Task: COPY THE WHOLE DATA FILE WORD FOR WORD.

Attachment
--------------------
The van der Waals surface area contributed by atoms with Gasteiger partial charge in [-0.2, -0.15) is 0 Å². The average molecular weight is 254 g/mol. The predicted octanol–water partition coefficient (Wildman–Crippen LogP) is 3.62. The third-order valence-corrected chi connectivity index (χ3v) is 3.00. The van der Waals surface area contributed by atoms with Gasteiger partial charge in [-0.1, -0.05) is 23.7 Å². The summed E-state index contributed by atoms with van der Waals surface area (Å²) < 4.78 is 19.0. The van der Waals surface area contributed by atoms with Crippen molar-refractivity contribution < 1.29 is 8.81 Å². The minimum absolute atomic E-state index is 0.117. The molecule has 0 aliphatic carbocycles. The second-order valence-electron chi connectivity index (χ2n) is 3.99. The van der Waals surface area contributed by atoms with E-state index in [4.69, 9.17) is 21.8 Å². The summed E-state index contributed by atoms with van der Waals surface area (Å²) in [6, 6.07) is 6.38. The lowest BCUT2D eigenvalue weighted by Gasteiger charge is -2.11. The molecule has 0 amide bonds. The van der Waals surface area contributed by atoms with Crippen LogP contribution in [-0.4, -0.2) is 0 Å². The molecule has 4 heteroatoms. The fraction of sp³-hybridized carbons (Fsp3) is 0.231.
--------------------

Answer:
The van der Waals surface area contributed by atoms with Gasteiger partial charge in [-0.2, -0.15) is 0 Å². The average molecular weight is 254 g/mol. The predicted octanol–water partition coefficient (Wildman–Crippen LogP) is 3.62. The third-order valence-corrected chi connectivity index (χ3v) is 3.00. The van der Waals surface area contributed by atoms with Gasteiger partial charge in [-0.1, -0.05) is 23.7 Å². The summed E-state index contributed by atoms with van der Waals surface area (Å²) < 4.78 is 19.0. The van der Waals surface area contributed by atoms with Crippen molar-refractivity contribution < 1.29 is 8.81 Å². The minimum absolute atomic E-state index is 0.117. The molecule has 0 aliphatic carbocycles. The second-order valence-electron chi connectivity index (χ2n) is 3.99. The van der Waals surface area contributed by atoms with E-state index in [4.69, 9.17) is 21.8 Å². The summed E-state index contributed by atoms with van der Waals surface area (Å²) in [6, 6.07) is 6.38. The lowest BCUT2D eigenvalue weighted by Gasteiger charge is -2.11. The molecule has 0 amide bonds. The van der Waals surface area contributed by atoms with Crippen LogP contribution in [-0.4, -0.2) is 0 Å². The molecule has 4 heteroatoms. The fraction of sp³-hybridized carbons (Fsp3) is 0.231.